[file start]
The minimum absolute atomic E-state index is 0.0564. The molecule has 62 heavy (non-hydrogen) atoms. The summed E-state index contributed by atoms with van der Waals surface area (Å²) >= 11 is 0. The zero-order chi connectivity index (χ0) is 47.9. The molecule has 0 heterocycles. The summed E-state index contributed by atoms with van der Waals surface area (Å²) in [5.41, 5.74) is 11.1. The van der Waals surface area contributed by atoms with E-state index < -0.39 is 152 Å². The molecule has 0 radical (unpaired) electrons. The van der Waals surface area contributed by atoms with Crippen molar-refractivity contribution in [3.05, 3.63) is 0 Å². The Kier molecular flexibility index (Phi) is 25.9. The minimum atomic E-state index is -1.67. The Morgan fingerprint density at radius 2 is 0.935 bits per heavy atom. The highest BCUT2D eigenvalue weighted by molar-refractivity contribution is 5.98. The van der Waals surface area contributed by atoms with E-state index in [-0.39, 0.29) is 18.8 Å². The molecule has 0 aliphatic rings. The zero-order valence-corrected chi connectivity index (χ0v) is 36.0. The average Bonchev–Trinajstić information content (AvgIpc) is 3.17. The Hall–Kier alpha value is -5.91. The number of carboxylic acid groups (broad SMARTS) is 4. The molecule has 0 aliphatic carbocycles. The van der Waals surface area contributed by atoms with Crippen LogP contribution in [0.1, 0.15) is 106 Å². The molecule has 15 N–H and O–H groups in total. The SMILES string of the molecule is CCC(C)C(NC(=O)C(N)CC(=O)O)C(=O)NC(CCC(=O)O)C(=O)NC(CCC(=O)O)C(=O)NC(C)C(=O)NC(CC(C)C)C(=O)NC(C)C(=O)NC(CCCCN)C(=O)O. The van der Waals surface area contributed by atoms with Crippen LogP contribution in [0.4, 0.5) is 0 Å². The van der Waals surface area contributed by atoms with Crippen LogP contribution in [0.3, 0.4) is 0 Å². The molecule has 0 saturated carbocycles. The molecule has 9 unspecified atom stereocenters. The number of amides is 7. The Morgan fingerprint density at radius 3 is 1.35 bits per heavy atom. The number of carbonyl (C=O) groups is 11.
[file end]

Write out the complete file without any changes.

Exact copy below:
The minimum absolute atomic E-state index is 0.0564. The molecule has 62 heavy (non-hydrogen) atoms. The summed E-state index contributed by atoms with van der Waals surface area (Å²) >= 11 is 0. The zero-order chi connectivity index (χ0) is 47.9. The molecule has 0 heterocycles. The summed E-state index contributed by atoms with van der Waals surface area (Å²) in [5.41, 5.74) is 11.1. The van der Waals surface area contributed by atoms with E-state index < -0.39 is 152 Å². The molecule has 0 radical (unpaired) electrons. The van der Waals surface area contributed by atoms with Crippen molar-refractivity contribution in [3.05, 3.63) is 0 Å². The Kier molecular flexibility index (Phi) is 25.9. The minimum atomic E-state index is -1.67. The Morgan fingerprint density at radius 2 is 0.935 bits per heavy atom. The highest BCUT2D eigenvalue weighted by molar-refractivity contribution is 5.98. The van der Waals surface area contributed by atoms with E-state index in [-0.39, 0.29) is 18.8 Å². The molecule has 0 aliphatic rings. The zero-order valence-corrected chi connectivity index (χ0v) is 36.0. The average Bonchev–Trinajstić information content (AvgIpc) is 3.17. The Hall–Kier alpha value is -5.91. The number of carboxylic acid groups (broad SMARTS) is 4. The molecule has 0 aliphatic carbocycles. The van der Waals surface area contributed by atoms with Crippen LogP contribution in [0.1, 0.15) is 106 Å². The molecule has 15 N–H and O–H groups in total. The SMILES string of the molecule is CCC(C)C(NC(=O)C(N)CC(=O)O)C(=O)NC(CCC(=O)O)C(=O)NC(CCC(=O)O)C(=O)NC(C)C(=O)NC(CC(C)C)C(=O)NC(C)C(=O)NC(CCCCN)C(=O)O. The van der Waals surface area contributed by atoms with Crippen LogP contribution in [0.4, 0.5) is 0 Å². The van der Waals surface area contributed by atoms with Crippen LogP contribution in [0.3, 0.4) is 0 Å². The molecule has 0 saturated carbocycles. The molecule has 9 unspecified atom stereocenters. The number of amides is 7. The Morgan fingerprint density at radius 3 is 1.35 bits per heavy atom. The number of carbonyl (C=O) groups is 11.